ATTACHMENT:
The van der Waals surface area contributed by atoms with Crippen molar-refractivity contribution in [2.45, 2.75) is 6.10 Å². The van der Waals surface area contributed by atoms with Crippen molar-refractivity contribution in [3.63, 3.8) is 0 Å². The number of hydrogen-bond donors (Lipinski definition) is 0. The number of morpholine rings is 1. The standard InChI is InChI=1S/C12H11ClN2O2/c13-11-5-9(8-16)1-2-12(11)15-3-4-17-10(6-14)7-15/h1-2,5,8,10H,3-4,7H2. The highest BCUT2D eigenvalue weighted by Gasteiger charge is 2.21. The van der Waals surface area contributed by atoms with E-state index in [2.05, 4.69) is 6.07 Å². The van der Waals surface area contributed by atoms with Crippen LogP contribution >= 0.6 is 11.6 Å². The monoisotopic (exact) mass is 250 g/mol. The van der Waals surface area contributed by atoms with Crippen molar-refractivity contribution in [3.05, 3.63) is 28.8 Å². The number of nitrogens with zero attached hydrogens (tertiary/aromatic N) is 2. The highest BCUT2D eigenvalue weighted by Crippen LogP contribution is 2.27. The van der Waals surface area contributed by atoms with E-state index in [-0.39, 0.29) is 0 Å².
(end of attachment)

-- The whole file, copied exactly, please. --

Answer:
The van der Waals surface area contributed by atoms with Crippen molar-refractivity contribution in [2.45, 2.75) is 6.10 Å². The van der Waals surface area contributed by atoms with Crippen molar-refractivity contribution in [3.63, 3.8) is 0 Å². The number of hydrogen-bond donors (Lipinski definition) is 0. The number of morpholine rings is 1. The standard InChI is InChI=1S/C12H11ClN2O2/c13-11-5-9(8-16)1-2-12(11)15-3-4-17-10(6-14)7-15/h1-2,5,8,10H,3-4,7H2. The highest BCUT2D eigenvalue weighted by Gasteiger charge is 2.21. The van der Waals surface area contributed by atoms with E-state index in [2.05, 4.69) is 6.07 Å². The van der Waals surface area contributed by atoms with Crippen LogP contribution >= 0.6 is 11.6 Å². The monoisotopic (exact) mass is 250 g/mol. The van der Waals surface area contributed by atoms with Crippen molar-refractivity contribution in [3.05, 3.63) is 28.8 Å². The number of nitrogens with zero attached hydrogens (tertiary/aromatic N) is 2. The highest BCUT2D eigenvalue weighted by Crippen LogP contribution is 2.27. The van der Waals surface area contributed by atoms with E-state index in [-0.39, 0.29) is 0 Å².